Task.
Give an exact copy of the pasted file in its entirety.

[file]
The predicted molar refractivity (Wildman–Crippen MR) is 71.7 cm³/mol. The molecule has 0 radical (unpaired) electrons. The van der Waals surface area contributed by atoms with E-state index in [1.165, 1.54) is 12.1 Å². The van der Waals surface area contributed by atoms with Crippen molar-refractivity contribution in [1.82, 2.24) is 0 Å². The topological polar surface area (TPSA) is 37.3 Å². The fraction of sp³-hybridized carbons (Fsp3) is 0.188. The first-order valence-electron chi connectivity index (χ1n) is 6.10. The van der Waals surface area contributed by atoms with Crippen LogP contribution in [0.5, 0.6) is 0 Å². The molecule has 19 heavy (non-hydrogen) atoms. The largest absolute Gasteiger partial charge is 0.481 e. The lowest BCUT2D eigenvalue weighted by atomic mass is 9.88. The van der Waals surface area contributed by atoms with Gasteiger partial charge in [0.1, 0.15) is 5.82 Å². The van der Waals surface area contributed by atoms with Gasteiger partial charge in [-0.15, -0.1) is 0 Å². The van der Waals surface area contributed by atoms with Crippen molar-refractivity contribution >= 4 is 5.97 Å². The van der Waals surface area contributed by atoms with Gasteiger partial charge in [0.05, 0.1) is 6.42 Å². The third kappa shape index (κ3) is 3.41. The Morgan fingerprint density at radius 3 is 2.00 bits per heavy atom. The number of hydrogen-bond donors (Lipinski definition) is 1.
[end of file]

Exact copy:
The predicted molar refractivity (Wildman–Crippen MR) is 71.7 cm³/mol. The molecule has 0 radical (unpaired) electrons. The van der Waals surface area contributed by atoms with E-state index in [1.165, 1.54) is 12.1 Å². The van der Waals surface area contributed by atoms with Crippen molar-refractivity contribution in [1.82, 2.24) is 0 Å². The topological polar surface area (TPSA) is 37.3 Å². The fraction of sp³-hybridized carbons (Fsp3) is 0.188. The first-order valence-electron chi connectivity index (χ1n) is 6.10. The van der Waals surface area contributed by atoms with Crippen LogP contribution in [0.5, 0.6) is 0 Å². The molecule has 19 heavy (non-hydrogen) atoms. The largest absolute Gasteiger partial charge is 0.481 e. The lowest BCUT2D eigenvalue weighted by atomic mass is 9.88. The van der Waals surface area contributed by atoms with Gasteiger partial charge in [0.1, 0.15) is 5.82 Å². The van der Waals surface area contributed by atoms with Gasteiger partial charge in [-0.15, -0.1) is 0 Å². The van der Waals surface area contributed by atoms with Crippen molar-refractivity contribution >= 4 is 5.97 Å². The van der Waals surface area contributed by atoms with Gasteiger partial charge in [0.05, 0.1) is 6.42 Å². The third kappa shape index (κ3) is 3.41. The Morgan fingerprint density at radius 3 is 2.00 bits per heavy atom. The number of hydrogen-bond donors (Lipinski definition) is 1.